This study examined the birth distribution for adolescent (i.e. born in the first part of the classification period for both quartile (P born in the latter part of the selection period for both quartile (P = 0.047) and half-year (P = 0.028) compared to the Australian national population. The selection bias towards relatively older players in adolescent AFL draftees may be related to advanced physical and psychological maturity, and exposure to higher-level coaching compared to their younger counterparts. The reverse RAE in mature age draftees is a novel finding and supports the need for strategies to encourage continued participation pathways for talented Australian football players born later in the selection year.

  15. Aging Men’s Health-Related Behaviors

    Directory of Open Access Journals (Sweden)

    Terry Peak

    2014-11-01

    Full Text Available This conceptual review summarizes the current research on older men and their health-related behaviors with special attention given to the influence of the hegemonic masculinity framework over the life span. The authors consider whether masculinity precepts can be modified to enable men to alter their gendered morbidity/mortality factors and achieve healthier and longer lives. Also included is an overview of the gender-based research and health education efforts to persuade men to adopt more effective health-related behaviors or health practices earlier in the life span. Given the current attention being paid to men’s health, for example, their higher risk of morbidity and mortality both generally and at younger ages, and the associated health care costs tied to those risks, the ethical and economic implications of this review may prove useful.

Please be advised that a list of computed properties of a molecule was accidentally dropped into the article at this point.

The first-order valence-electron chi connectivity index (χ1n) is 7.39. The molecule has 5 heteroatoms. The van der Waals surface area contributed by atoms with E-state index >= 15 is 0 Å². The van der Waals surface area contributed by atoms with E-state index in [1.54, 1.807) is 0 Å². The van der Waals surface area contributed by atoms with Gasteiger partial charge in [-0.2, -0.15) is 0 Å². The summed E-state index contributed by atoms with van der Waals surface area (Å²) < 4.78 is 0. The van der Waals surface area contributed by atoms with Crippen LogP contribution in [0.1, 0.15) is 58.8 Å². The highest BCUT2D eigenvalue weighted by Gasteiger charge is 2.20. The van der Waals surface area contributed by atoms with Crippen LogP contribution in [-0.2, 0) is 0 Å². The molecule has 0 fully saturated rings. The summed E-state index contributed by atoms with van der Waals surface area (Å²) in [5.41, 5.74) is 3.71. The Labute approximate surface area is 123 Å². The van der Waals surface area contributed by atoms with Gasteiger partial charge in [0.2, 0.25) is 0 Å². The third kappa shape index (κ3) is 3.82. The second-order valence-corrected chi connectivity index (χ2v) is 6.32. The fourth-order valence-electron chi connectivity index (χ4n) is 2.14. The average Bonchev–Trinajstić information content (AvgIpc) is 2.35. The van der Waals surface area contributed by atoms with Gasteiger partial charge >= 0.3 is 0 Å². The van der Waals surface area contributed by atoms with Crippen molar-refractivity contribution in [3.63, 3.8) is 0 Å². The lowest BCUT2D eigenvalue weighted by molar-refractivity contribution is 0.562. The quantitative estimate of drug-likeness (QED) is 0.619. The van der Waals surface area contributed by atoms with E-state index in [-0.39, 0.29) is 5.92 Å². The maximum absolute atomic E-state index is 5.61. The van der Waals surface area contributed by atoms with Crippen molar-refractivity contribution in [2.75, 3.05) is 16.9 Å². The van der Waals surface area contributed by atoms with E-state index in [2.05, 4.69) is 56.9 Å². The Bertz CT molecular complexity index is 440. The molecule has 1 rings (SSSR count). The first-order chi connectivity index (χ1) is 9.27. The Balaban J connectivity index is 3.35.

16. Vitamin D and Age-Related Macular Degeneration

    Directory of Open Access Journals (Sweden)

    Alfredo Garcia Layana

    2017-10-01

    Full Text Available In recent years, the relationship between vitamin D and health has received growing attention from the scientific and medical communities. Vitamin D deficiencies have been repeatedly associated with various acute and chronic diseases, including age-related macular degeneration (AMD. Its active metabolite, 1α,25-dihydoxy vitamin D, acts as a modulator of cell proliferation, differentiation and apoptosis, and cumulative data from experimental and observational studies suggest that relatively a lower vitamin D status could be a potential risk factor for the development of early and/or late AMD. Herein, we made a narrative review of the mechanisms linking a potential role of vitamin D with the current concepts of AMD pathophysiology.

  17. Imaging geographic atrophy in age-related macular degeneration.

    Science.gov (United States)

    Göbel, Arno P; Fleckenstein, Monika; Schmitz-Valckenberg, Steffen; Brinkmann, Christian K; Holz, Frank G

    2011-01-01

    Advances in retinal imaging technology have largely contributed to the understanding of the natural history, prognostic markers and disease mechanisms of geographic atrophy (GA) due to age-related macular degeneration. There is still no therapy available to halt or slow the disease process. In order to evaluate potential therapeutic effects in interventional trials, there is a need for precise quantification of the GA progression rate. Fundus autofluorescence imaging allows for accurate identification and segmentation of atrophic areas and currently represents the gold standard for evaluating progressive GA enlargement. By means of high-resolution spectral-domain optical coherence tomography, distinct microstructural alterations related to GA can be visualized. Copyright © 2011 S. Karger AG, Basel.

  18. Transcriptome changes in age-related macular degeneration

    Directory of Open Access Journals (Sweden)